Clover is gorgeous, foul-mouthed, and has excellent survival instincts, but her stubbornness can certainly be an impediment. She has mastered the art of manipulation to feed her heroin addiction, and although she is proud of her current sober state, she never really saw her addiction as a problem. Hunter Hill became obsessed with Clover during her treatment at his institute. Recognizing her likelihood for relapse, he singles her out to test his radical (bordering on insane) theories for curing addiction.
There’s a lot to like about The Hunter’s Game. Logan Fox uses structural elements, deep, controversial subject matter, balanced with a somewhat simple plot to keep the reader engaged and pages turning.
Frequently switching perspectives is tricky territory for any author, yet Fox employs the tactic exquisitely. She succeeds in drawing the reader deeper into the narrative and developing strong personal connection between reader and characters. Language and writing style clearly differentiate Clover from Hunter, so even in the rare change of character perspective not preceded by an identifying header, the reader can tell who’s mind they are in with relative ease.
One does not need to have been an addict in order to relate to the characters in this novel, but a bit of experience with mind-altering substances certainly wouldn’t hurt. Pains suffered in youth are explored in a powerful manner, the novel acting as an exposition of the pernicious side of life. Explicit without dwelling unnecessarily on uncomfortable details, Fox evokes emotion with tangential explorations of abusive situations.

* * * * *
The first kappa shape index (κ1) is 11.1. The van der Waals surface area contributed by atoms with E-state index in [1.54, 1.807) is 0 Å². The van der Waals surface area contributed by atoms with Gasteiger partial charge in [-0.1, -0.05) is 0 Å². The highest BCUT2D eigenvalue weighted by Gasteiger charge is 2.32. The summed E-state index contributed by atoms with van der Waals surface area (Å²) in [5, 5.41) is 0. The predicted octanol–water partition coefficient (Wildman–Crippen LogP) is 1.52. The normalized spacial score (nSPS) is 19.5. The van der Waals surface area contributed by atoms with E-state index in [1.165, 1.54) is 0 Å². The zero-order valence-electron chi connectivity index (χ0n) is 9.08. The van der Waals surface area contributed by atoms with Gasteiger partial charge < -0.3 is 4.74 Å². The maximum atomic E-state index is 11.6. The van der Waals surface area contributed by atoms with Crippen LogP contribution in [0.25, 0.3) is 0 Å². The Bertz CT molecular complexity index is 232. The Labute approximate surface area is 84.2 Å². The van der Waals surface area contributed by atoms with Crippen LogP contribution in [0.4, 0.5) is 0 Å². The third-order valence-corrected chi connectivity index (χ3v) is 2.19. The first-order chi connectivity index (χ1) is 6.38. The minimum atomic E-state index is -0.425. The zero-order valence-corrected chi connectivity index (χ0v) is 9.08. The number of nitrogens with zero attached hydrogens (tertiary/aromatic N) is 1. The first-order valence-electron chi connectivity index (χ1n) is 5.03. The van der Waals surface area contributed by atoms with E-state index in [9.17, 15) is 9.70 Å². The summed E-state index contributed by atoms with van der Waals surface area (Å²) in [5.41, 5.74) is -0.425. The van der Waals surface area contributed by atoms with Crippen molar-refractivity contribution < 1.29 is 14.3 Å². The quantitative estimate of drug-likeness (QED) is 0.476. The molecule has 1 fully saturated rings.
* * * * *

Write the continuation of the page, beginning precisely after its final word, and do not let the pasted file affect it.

In many ways, the story is so complete, it is easy to forget it is only the first of a series, so the sudden plot twist that clearly leads into the next book can seem a bit jarring after the clear path most of the book follows. Also, as I so often find with e-editions, The Hunter’s Game is in need of better proof-reading. It can be very frustrating to stumble over errors of grammar or syntax when in the grip of good narrative. You’re immersed, running through the woods with Clover when suddenly, you’re back on your couch trying to figure out what typographical error kicked you out of the story.
Those minor criticisms aside, I loved the book. It was sordid, sensual, animalistic and disturbing. I came away from The Hunter’s Game: Blood for Blood salivating for the next installment. I strongly recommend this novel for any who enjoy the sinfully twisted with just a hint of the supernatural.
Amanda King – April 22, 2019
Originally published on Reedsy Discovery
E-book provided by Reedsy Discovery for review purposes.